New research showing that hospital admittances related to cardiac arrests, strokes and severe asthma attacks go up when air pollution levels spike has prompted a new warning on the risks facing outdoor workers. Commenting on the data from King’s College London, Matthew Holder, the head of campaigns at the British Safety Council (BSC), said: “The latest research from King’s College London provides evidence that even relatively short-term exposure to air pollution at high levels causes immediate and serious health conditions. At the British Safety Council, a charity focused on occupational issues, we are very concerned about the health of outdoor workers who spend week after week in the ambient environment, breathing in toxic air. Outdoor workers face a potentially higher risk of heart attacks, strokes and acute asthma than many people who live and work in our cities.” He added: “Although Simon Stevens, chief executive of NHS England, said that King’s research provided the evidence of a ‘health emergency’, the government, the regulator and employers are complacent about this risk and are reluctant to take urgent and appropriate action.” BSC is calling for better measurement of pollution exposures on workers, “as well as comprehensive cohort studies into the health impacts of air pollution.” NHS England chief Simon Stevens said: “As these new figures show, air pollution is now causing thousands of strokes, cardiac arrests and asthma attacks, so it’s clear that the climate emergency is in fact also a health emergency.”
BSC news release. KCL news release and initial report. The Independent. BBC News Online. Sky News. The Mirror. The Guardian.

DHL fined £2.6m after tyre centre death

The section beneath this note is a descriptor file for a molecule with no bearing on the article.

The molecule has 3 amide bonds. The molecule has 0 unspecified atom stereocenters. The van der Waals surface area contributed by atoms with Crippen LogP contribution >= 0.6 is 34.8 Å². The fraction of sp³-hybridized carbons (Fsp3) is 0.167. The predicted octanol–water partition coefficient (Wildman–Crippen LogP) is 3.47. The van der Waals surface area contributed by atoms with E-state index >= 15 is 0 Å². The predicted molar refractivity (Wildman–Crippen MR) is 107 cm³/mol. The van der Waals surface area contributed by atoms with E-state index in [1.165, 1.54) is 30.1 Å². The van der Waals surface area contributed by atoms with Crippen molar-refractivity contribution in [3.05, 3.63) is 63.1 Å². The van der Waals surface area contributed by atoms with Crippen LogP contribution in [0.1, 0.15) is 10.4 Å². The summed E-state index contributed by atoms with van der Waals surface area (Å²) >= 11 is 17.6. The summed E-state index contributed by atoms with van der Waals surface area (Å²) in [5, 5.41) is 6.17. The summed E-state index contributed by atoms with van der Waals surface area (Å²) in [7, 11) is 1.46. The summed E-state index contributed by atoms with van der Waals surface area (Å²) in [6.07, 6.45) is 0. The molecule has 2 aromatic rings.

Logistics company DHL has been fined £2.6 million for criminal health and safety breaches after an employee at its Coventry tyre distribution centre was killed in an avoidable accident. Robert Baynham was crushed when a stack of tyre stillages toppled and two of them fell through the roof of the office where he and three colleagues who were also injured were working. DHL Services Ltd pleaded guilty to failing to carry out a risk assessment and failing to ensure the safety of employees. At Warwick Crown Court, judge Jeremy Baker said the company was guilty of a “serious corporate failure.” The tragedy occurred at DHL’s tyre distribution centre on the Prologis business park in Coventry in the early hours of 2 February 2016. A ‘tall and heavy stack’ of eight cross-stocked stillages had been placed next to an office in which Mr Baynham, John Knight, Bernard Halpin and Jason Gordon were working. When the stack toppled, possibly after being knocked as a second stack was being put next to it, the top two stillages, each of which weighed 578 kilos, fell through the office roof. Fifty-year-old Mr Baynham suffered multiple injuries from which he died after being rushed to hospital. Mr Knight, aged 35, suffered three fractures to his skull, a bleed to his brain, eight fractured ribs, a fractured collarbone and sternum, and was in hospital for two weeks. The other two men suffered less serious injuries, and were discharged after treatment, but have suffered ongoing effects as a result of what happened. Fining DHL Services Ltd, Mr Justice Baker said: “DHL has sought to personalise the acceptance of fault on its behalf. However, although such contention may be correct in this case, this does not deflect from DHL’s corporate responsibility to make a risk assessment. Although there may have been an individualised failure to make a proper risk assessment, there was a corporate failure to do so.” He added: “The defendant bore a high degree of culpability for these offences. There was a serious corporate failure to ensure that suitable assessments had been made prior to this incident.” The judge pointed out that DHL, which he said had a £1.4 billion annual turnover, had previous criminal health and safety convictions in 2017 and 2018. Coventry City Council environmental health officers undertook an investigation into the incident after being contacted by the Health and Safety Executive (HSE).